Quad-Fi is proud to assist students in reaching their career goals. This week we spoke to a Political Science graduate who became a seasoned investment professional, regarding his career path and personal finance habits.
In the interview below, you will learn about his experience following a non-traditional career path, personal finance advice for students, and general tips for choosing a career.
Question #1: How did you choose your education and career path?
I was really interested in investigative journalism, so I chose to pursue a degree at Carleton University because of its excellent journalism program. By the time I started first year, however, I had already decided that it wasn’t really a fit. I switched my major to Political Science during my first year; my initial interest was in Canadian politics as I was very involved in the electoral process. Over the years, my interests shifted to global politics and the interplay of class, gender and anti-colonialism in what were then called “developing” countries. Diving into these research areas really kept me motivated to stay in my program.
Like a lot of other graduates, I left university with different career aspirations than when I started my undergraduate degree. Sometimes opportunities come up unexpectedly. Mid-way through my graduate degree, I had an amazing opportunity to work at the heart of the Ontario Government – this turned my two-year degree into a four-year journey but also changed my career path forever.
Question #2: Did you encounter any financial obstacles while supporting yourself through school? If so, how did you resolve them?
I resolved them by leaving school. After my Masters degree I started a Ph.D. and shortly afterwards, we bought our first home. The financial strain – and my changing priorities — encouraged me to take a job opportunity to work for a union which led me to public pension plans and, in turn, a new, unexpected career path as an investment professional.
Question #3: Which personal finance strategies would you recommend for students looking to get started?
My personal finance habits have taken a lifetime to develop and I’ve learned that the earlier you start to think about financial health, the better. My advice is to save money and start investing as early as you can. Even if you have debts, investing a little amount every month in a RESP, RRSP, or TFSA is a great way to get in the habit of planning for the future. You will make mistakes — but think of them as learning opportunities.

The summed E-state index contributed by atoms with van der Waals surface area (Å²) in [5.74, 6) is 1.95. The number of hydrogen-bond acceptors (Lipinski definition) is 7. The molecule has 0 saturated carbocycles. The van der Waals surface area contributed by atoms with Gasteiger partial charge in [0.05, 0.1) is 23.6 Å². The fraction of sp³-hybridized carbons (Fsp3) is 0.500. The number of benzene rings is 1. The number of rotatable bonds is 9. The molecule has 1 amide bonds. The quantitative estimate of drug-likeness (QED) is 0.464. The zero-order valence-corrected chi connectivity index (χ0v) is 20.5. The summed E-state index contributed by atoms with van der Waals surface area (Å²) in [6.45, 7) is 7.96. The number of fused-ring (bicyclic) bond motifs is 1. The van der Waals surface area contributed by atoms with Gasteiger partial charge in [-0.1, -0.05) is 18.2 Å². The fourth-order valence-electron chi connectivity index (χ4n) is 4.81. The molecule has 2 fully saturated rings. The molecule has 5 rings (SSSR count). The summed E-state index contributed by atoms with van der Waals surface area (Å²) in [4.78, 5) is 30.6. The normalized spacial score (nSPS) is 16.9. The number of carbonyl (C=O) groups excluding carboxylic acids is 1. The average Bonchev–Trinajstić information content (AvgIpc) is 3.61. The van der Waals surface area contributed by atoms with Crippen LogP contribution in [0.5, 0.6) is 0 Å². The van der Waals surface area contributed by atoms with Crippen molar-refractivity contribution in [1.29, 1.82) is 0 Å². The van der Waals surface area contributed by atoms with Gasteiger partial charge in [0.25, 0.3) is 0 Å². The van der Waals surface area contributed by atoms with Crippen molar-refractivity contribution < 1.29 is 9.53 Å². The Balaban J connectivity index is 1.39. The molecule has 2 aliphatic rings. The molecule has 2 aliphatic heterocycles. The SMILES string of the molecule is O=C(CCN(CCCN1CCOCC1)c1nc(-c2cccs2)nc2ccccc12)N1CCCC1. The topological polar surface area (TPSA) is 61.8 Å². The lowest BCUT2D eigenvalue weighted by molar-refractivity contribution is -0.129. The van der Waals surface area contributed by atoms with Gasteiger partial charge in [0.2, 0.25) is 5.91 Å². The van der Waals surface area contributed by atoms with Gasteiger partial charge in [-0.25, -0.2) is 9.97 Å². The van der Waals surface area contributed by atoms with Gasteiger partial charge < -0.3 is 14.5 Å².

You should also remember to distinguish between what you want, at a moment in time, and what you really need, over the long-term. The world is full of companies who leverage your personal data to sell you something you don’t need—so be careful about consumerism and keep in mind that financial security provides true peace of mind, long after you’ve forgotten about past purchases.
Debt consolidation is also important – take all your highest interest debt and see if you can replace them with one loan, at a lower rate. The savings can be very important. For those who need to restructure debt, especially if they are young or a newcomer, Quad-Fi’s refinancing platform is worth exploring.
Question #4: Do you have any career advice for students who are unsure of which career they want to pursue?
After having considered and tried a few careers myself, my takeaway is that you should always have a clear idea of what you want to achieve, but that you also need to be ready to change those ideas to adapt to opportunities and experiences that come your way.
For example, I could have never envisioned myself as an investment professional at the beginning of my undergraduate degree. Accept that you will always have shifting interests and priorities, and that it is okay to pursue new, exciting opportunities that aren’t what you originally had in mind.